Cryptic Crosswords: getting started

Solving cryptic crosswords: general

Some overall strategies apply as much to cryptic crosswords as they do to non-cryptic crosswords:

  • Try to identify and solve the easiest clues first – a quick scan of the clues can suggest some which will be the easiest to solve, so start with those.
  • Sometimes the shortest and longest answers will be more distinctive and therefore easier to solve than words of middling length.
  • Clues which refer to multi-word phrases are often easier as they are more distinctive.
  • Don’t work methodically through the clues in numerical sequence – as soon as you have entered an answer, try to solve the clues which cross that answer.

Check out also our growing collection of blog posts on specific aspects of Solving Cryptic Crosswords




How do cryptic crossword clues differ from non-cryptic clues?

Like most crossword clues, cryptic clues normally contain an indication of the meaning (eg a synonym). But this meaning is usually made less obvious by the choice of words. Example:

  • Do the dishes (5). Answer is CATER (which involves dishes of another sort than that at first suggested by the clue.)

In addition, the answer is often suggested by some other puzzle to solve – one of the commonest is by presenting the letters of the answer as an anagram.  Example:

  • A name is troublesome (7). Answer is AMNESIA – meaning a troublesome condition, and which is an anagram of ‘a name is’. Cleverly, the overall meaning is also appropriate – remembering a name will be troublesome if you have amnesia.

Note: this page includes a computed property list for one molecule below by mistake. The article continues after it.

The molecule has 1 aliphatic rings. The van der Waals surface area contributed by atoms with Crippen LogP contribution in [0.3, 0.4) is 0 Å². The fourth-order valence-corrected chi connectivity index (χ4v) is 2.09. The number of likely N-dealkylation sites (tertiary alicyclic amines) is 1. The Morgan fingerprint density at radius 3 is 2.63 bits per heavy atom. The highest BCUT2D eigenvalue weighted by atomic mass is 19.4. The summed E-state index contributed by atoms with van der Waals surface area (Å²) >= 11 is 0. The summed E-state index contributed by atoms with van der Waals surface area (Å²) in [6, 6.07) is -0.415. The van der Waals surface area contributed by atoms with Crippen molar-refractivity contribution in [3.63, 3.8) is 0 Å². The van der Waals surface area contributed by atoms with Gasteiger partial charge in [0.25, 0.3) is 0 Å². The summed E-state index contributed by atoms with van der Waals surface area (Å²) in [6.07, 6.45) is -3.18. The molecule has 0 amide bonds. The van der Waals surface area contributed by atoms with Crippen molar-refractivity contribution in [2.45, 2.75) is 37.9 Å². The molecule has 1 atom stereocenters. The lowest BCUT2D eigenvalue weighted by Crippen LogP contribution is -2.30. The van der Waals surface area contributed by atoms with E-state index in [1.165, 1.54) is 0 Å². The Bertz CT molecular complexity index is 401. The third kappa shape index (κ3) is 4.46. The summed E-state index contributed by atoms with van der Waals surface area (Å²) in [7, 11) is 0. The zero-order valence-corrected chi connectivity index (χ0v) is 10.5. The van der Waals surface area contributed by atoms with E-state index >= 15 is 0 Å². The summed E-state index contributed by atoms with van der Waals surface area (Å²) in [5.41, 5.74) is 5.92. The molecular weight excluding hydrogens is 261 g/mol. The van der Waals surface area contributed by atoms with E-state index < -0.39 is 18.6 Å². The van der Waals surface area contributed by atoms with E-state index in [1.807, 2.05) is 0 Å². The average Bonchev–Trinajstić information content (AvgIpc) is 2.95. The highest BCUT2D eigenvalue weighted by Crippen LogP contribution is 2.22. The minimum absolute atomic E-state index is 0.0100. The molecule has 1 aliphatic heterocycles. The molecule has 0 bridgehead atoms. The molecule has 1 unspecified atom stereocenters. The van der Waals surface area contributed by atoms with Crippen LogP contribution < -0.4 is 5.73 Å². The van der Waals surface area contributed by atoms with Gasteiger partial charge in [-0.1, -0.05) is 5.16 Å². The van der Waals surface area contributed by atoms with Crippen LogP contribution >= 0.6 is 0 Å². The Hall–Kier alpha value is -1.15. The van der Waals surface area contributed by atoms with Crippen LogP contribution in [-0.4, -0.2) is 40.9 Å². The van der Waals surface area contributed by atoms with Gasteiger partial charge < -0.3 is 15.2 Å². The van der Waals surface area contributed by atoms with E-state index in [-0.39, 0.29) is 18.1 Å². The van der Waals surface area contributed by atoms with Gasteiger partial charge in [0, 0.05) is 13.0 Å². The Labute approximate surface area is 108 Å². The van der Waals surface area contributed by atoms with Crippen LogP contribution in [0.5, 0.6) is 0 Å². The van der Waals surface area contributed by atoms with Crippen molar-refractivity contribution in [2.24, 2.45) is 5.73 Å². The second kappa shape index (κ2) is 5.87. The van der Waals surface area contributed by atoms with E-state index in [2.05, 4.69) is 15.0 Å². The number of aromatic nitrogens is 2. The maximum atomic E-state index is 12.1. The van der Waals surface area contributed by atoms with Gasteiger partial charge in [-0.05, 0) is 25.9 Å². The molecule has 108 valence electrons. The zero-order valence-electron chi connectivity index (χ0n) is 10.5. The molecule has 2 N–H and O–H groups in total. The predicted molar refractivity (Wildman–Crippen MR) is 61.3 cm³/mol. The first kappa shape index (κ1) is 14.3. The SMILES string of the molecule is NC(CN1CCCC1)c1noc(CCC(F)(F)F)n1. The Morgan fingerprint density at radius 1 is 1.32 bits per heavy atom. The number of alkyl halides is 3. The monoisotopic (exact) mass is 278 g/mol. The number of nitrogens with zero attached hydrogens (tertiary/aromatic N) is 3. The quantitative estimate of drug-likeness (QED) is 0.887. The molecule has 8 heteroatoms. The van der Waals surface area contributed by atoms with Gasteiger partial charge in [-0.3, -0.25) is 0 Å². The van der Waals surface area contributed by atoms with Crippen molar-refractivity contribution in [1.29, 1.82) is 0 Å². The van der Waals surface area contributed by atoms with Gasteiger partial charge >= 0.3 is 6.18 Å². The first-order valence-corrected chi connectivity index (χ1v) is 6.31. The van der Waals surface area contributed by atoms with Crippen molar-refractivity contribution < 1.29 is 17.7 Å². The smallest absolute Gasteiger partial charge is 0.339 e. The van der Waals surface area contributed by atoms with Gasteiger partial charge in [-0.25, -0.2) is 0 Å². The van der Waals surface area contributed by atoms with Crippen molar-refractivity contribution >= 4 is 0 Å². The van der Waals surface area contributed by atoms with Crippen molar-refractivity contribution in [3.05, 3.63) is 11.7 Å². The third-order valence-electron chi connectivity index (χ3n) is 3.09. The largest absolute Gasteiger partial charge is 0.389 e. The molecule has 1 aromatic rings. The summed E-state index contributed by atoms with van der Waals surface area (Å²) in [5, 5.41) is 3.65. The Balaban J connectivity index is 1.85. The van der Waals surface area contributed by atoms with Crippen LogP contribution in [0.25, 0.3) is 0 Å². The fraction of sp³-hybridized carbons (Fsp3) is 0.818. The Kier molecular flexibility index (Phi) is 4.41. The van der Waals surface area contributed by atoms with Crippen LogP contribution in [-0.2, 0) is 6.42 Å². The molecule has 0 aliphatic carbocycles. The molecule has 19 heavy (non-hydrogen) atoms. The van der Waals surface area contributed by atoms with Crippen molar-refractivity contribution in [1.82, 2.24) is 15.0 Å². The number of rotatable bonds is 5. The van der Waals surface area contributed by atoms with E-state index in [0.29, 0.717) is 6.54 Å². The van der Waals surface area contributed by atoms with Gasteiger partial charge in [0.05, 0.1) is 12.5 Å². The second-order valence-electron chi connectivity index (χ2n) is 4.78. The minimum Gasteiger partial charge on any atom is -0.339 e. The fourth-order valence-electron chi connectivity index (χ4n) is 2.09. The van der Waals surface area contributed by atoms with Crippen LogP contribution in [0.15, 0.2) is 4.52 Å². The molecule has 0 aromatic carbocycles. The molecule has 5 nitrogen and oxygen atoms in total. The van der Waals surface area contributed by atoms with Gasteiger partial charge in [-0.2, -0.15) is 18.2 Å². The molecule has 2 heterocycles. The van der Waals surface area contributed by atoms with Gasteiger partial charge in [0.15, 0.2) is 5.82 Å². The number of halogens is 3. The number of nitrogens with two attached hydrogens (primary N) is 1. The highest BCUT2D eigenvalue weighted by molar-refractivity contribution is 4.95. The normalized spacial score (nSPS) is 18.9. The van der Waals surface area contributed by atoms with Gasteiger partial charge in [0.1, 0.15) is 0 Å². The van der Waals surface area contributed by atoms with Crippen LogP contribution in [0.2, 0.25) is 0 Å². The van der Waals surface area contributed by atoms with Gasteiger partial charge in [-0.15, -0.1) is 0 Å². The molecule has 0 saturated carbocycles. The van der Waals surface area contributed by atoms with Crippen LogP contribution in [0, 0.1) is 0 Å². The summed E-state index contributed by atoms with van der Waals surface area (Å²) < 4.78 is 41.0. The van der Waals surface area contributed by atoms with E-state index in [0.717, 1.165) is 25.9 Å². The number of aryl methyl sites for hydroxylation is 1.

Sometimes the meaning part of the clue is inextricably combined. A famous example:

  • H I J K L M N O (5). Answer is WATER – this elegant but perplexing clue involves the letters ‘ H to O’ which sounds like H20 which is the chemical formula for water.

Learning how to solve cryptic crosswords does take practice! But you can learn faster by asking others to explain and give hints when you get stuck. Comments and questions on this site are welcome and answered promptly.

Sometimes the clue will include a hint to manipulate the letters provided in some way – eg:

Examples of clue types

  • Wikipedia has a very detailed page on the sorts of abbreviations used in cryptic crosswords.
  • The names of countries are often used to represent their abbreviations: eg ‘Germany’ in the clue may mean that the letters DE need to be inserted in the answer. There are different ‘official’ abbreviations that may be used, so the code to use may not be clear at first. However, one of the commonest country code systems in use is ISO-3166 – here’s a comprehensive list of country codes. The Guardian newspaper is well-known for its cryptic crosswords, and the page on Crosswords for beginners: foreign affairs has useful examples.
  • A knowledge of roman numerals is often required – for example, ‘six’ in a clue may mean the letters VI are to be used in the clue. The Guardian’s page on Cryptic crosswords for beginners: Roman numerals is helpful.

Solving Kropotkin puzzles

The Kropotkin puzzle appears each Saturday in the New Zealand Herald. Pavlova’s solutions to Kropotkin crosswords are normally posted within a day or so of publication.

Tips:

  • Kropotkin likes to include the names of films and film actors, but these are often from the early and mid 20th century rather than from recent releases. You’re not expected to recognise these names 🙂
  • Kropotkin likes to include highly obscure words, including non-English and archaic words. These are often quite short words used to fill gaps that would be difficult to fill using standard English. You will probably need to make regular use of a site such as wordnik to confirm that these words exist. You might also find the Crossword Solver useful if you’re really stuck.